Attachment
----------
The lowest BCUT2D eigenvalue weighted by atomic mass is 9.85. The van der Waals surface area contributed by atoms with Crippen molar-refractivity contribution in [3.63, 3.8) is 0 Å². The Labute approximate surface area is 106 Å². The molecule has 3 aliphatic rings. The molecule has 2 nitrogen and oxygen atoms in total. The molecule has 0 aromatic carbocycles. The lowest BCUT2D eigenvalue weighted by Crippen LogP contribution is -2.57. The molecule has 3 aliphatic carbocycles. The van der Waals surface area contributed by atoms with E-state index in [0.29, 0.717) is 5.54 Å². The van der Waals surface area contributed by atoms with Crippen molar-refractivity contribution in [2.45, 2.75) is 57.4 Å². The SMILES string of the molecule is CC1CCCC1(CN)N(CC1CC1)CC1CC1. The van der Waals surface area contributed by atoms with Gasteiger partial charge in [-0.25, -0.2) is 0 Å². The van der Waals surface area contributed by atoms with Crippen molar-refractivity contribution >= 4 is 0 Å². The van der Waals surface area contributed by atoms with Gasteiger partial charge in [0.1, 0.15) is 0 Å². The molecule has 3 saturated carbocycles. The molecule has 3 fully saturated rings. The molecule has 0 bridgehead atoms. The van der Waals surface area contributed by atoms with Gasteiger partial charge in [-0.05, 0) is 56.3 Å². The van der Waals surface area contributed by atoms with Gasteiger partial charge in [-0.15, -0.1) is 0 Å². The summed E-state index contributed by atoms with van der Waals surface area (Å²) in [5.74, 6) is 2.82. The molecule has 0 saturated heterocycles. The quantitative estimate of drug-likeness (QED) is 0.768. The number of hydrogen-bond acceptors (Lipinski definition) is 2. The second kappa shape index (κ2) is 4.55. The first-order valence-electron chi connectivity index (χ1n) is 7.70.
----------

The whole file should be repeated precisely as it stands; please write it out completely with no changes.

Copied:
The lowest BCUT2D eigenvalue weighted by atomic mass is 9.85. The van der Waals surface area contributed by atoms with Crippen molar-refractivity contribution in [3.63, 3.8) is 0 Å². The Labute approximate surface area is 106 Å². The molecule has 3 aliphatic rings. The molecule has 2 nitrogen and oxygen atoms in total. The molecule has 0 aromatic carbocycles. The lowest BCUT2D eigenvalue weighted by Crippen LogP contribution is -2.57. The molecule has 3 aliphatic carbocycles. The van der Waals surface area contributed by atoms with E-state index in [0.29, 0.717) is 5.54 Å². The van der Waals surface area contributed by atoms with Crippen molar-refractivity contribution in [2.45, 2.75) is 57.4 Å². The SMILES string of the molecule is CC1CCCC1(CN)N(CC1CC1)CC1CC1. The van der Waals surface area contributed by atoms with Gasteiger partial charge in [-0.25, -0.2) is 0 Å². The van der Waals surface area contributed by atoms with Crippen molar-refractivity contribution >= 4 is 0 Å². The van der Waals surface area contributed by atoms with Gasteiger partial charge in [0.1, 0.15) is 0 Å². The molecule has 3 saturated carbocycles. The molecule has 3 fully saturated rings. The molecule has 0 bridgehead atoms. The van der Waals surface area contributed by atoms with Gasteiger partial charge in [-0.05, 0) is 56.3 Å². The van der Waals surface area contributed by atoms with Gasteiger partial charge in [-0.15, -0.1) is 0 Å². The summed E-state index contributed by atoms with van der Waals surface area (Å²) in [5.74, 6) is 2.82. The molecule has 0 saturated heterocycles. The quantitative estimate of drug-likeness (QED) is 0.768. The number of hydrogen-bond acceptors (Lipinski definition) is 2. The second kappa shape index (κ2) is 4.55. The first-order valence-electron chi connectivity index (χ1n) is 7.70.